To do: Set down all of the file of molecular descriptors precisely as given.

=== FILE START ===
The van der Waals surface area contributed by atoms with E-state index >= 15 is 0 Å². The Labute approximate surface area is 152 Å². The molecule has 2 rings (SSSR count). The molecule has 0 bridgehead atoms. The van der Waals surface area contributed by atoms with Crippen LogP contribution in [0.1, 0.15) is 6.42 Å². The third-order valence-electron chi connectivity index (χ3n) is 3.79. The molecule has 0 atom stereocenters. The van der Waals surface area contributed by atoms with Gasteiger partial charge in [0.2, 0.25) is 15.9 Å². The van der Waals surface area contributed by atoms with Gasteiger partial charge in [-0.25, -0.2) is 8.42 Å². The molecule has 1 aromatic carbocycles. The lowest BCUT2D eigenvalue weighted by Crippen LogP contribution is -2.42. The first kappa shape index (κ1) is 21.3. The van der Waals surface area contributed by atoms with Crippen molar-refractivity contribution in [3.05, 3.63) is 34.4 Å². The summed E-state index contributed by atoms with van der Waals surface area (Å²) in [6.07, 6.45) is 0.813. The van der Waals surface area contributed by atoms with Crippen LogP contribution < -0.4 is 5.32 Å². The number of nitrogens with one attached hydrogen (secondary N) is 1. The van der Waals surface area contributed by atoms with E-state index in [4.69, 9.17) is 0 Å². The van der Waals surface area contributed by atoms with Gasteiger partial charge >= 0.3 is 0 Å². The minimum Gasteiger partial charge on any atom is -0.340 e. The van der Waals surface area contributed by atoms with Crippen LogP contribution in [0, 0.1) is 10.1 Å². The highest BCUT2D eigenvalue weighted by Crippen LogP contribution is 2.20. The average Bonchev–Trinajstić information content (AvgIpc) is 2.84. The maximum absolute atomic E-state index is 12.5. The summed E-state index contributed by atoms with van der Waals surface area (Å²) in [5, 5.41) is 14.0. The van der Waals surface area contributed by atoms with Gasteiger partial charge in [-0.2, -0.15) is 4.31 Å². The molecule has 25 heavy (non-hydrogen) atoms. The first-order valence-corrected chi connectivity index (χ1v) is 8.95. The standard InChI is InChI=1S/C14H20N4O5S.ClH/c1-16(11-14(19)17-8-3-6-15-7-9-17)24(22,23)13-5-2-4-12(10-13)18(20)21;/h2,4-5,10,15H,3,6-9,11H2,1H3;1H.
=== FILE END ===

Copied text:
The van der Waals surface area contributed by atoms with E-state index >= 15 is 0 Å². The Labute approximate surface area is 152 Å². The molecule has 2 rings (SSSR count). The molecule has 0 bridgehead atoms. The van der Waals surface area contributed by atoms with Crippen LogP contribution in [0.1, 0.15) is 6.42 Å². The third-order valence-electron chi connectivity index (χ3n) is 3.79. The molecule has 0 atom stereocenters. The van der Waals surface area contributed by atoms with Gasteiger partial charge in [0.2, 0.25) is 15.9 Å². The van der Waals surface area contributed by atoms with Gasteiger partial charge in [-0.25, -0.2) is 8.42 Å². The molecule has 1 aromatic carbocycles. The lowest BCUT2D eigenvalue weighted by Crippen LogP contribution is -2.42. The first kappa shape index (κ1) is 21.3. The van der Waals surface area contributed by atoms with Crippen molar-refractivity contribution in [3.05, 3.63) is 34.4 Å². The summed E-state index contributed by atoms with van der Waals surface area (Å²) in [6.07, 6.45) is 0.813. The van der Waals surface area contributed by atoms with Crippen LogP contribution < -0.4 is 5.32 Å². The number of nitrogens with one attached hydrogen (secondary N) is 1. The van der Waals surface area contributed by atoms with E-state index in [4.69, 9.17) is 0 Å². The van der Waals surface area contributed by atoms with Gasteiger partial charge >= 0.3 is 0 Å². The minimum Gasteiger partial charge on any atom is -0.340 e. The van der Waals surface area contributed by atoms with Crippen LogP contribution in [0, 0.1) is 10.1 Å². The highest BCUT2D eigenvalue weighted by Crippen LogP contribution is 2.20. The average Bonchev–Trinajstić information content (AvgIpc) is 2.84. The maximum absolute atomic E-state index is 12.5. The summed E-state index contributed by atoms with van der Waals surface area (Å²) in [5, 5.41) is 14.0. The van der Waals surface area contributed by atoms with Gasteiger partial charge in [-0.2, -0.15) is 4.31 Å². The molecule has 25 heavy (non-hydrogen) atoms. The first-order valence-corrected chi connectivity index (χ1v) is 8.95. The standard InChI is InChI=1S/C14H20N4O5S.ClH/c1-16(11-14(19)17-8-3-6-15-7-9-17)24(22,23)13-5-2-4-12(10-13)18(20)21;/h2,4-5,10,15H,3,6-9,11H2,1H3;1H.